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Mycelium – nature’s communication network
The reason the mushroom computer works is because of the mushrooms’ complex mycelium network. The mycelium network is made up of mycelia, thin hair-like parts of a fungus’s root system that can transmit electrical impulses, similar to synapses in the brain. In fact, mushrooms connected to the same network of mycelia underground can sometimes communicate with electrical signals over substantial distances.
Mycelium is not exclusive to mushrooms, it’s found in most fungal colonies. If you look at how mycelium forms, it almost resembles the tree of life, with long, thin filaments branching from a central stem. Individually, they are called hyphae, and collectively they are known as mycelium. Each fungal spore produces mycelium, which is not capable of sexually reproducing until it finds another compatible mycelium specimen. When two compatible mycelia connect, they form a dikaryotic mycelium, which can in turn produce a mushroom.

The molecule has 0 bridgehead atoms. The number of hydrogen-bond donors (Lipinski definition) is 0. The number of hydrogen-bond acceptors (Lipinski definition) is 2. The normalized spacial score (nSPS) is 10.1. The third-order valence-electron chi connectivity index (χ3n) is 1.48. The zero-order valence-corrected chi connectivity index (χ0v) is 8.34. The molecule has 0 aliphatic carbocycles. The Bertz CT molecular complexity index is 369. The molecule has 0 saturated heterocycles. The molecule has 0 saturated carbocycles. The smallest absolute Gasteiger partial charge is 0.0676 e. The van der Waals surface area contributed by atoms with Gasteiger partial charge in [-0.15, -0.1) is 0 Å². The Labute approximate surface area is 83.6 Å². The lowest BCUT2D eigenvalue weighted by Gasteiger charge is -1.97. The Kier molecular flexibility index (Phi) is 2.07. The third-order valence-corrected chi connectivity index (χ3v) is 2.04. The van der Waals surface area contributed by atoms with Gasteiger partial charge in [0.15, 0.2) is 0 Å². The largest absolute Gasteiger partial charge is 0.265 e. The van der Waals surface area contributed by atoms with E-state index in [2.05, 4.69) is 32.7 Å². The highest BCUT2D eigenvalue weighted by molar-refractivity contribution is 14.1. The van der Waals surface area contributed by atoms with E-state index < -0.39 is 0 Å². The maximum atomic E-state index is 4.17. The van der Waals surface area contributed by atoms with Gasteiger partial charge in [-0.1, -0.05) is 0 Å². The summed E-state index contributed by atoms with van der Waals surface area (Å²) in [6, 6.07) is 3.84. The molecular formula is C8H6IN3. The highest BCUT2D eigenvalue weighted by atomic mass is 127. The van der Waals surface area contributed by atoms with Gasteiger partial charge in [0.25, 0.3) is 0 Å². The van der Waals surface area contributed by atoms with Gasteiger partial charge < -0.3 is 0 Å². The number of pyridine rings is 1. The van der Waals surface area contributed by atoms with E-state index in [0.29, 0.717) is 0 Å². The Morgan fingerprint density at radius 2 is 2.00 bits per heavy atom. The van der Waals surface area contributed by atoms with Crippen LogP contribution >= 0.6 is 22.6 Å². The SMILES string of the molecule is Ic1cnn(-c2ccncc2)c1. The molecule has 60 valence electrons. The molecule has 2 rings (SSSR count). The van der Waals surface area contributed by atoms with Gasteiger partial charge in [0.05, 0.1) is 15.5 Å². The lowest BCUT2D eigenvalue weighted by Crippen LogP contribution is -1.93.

Most mycelia are found underground, but they are also present near the roots of various plants and around rotting wood. They play an incredibly important role in their ecosystems as a means for communication between various plants and organisms. As a matter of fact, roughly 92 percent of plants have a symbiotic relationship with these organisms, known as a mycorrhiza. The word “mycorrhiza” can be broken down into the Greek root words “mukès rhiza”, meaning “fungus root”.
Not all fungi form mycorrhizal relationships. Some saprophyte and parasitic mycelium do exist, which scavenge for food and/or absorb it from a living host. However, in a standard mycorrhizal connection, the fungus helps the plant absorb water and nutrients from the soil, while the plant provides the fungus with sugar from photosynthesis. Additionally, the fungi act as a defense mechanism for the plant, helping to shield it from pathogens as well as helping the plant more quickly trigger its own self-defense mechanisms.
Admittedly, there’s still a lot of work and research to be done on the topic of mushroom wetware. It’s unlikely that we’ll see a fungal motherboard in any commercial or retail setting for at least a few years. But the concept is exciting, nonetheless. How cool would it be to one day own a computer that’s technically alive, and populated by fungi?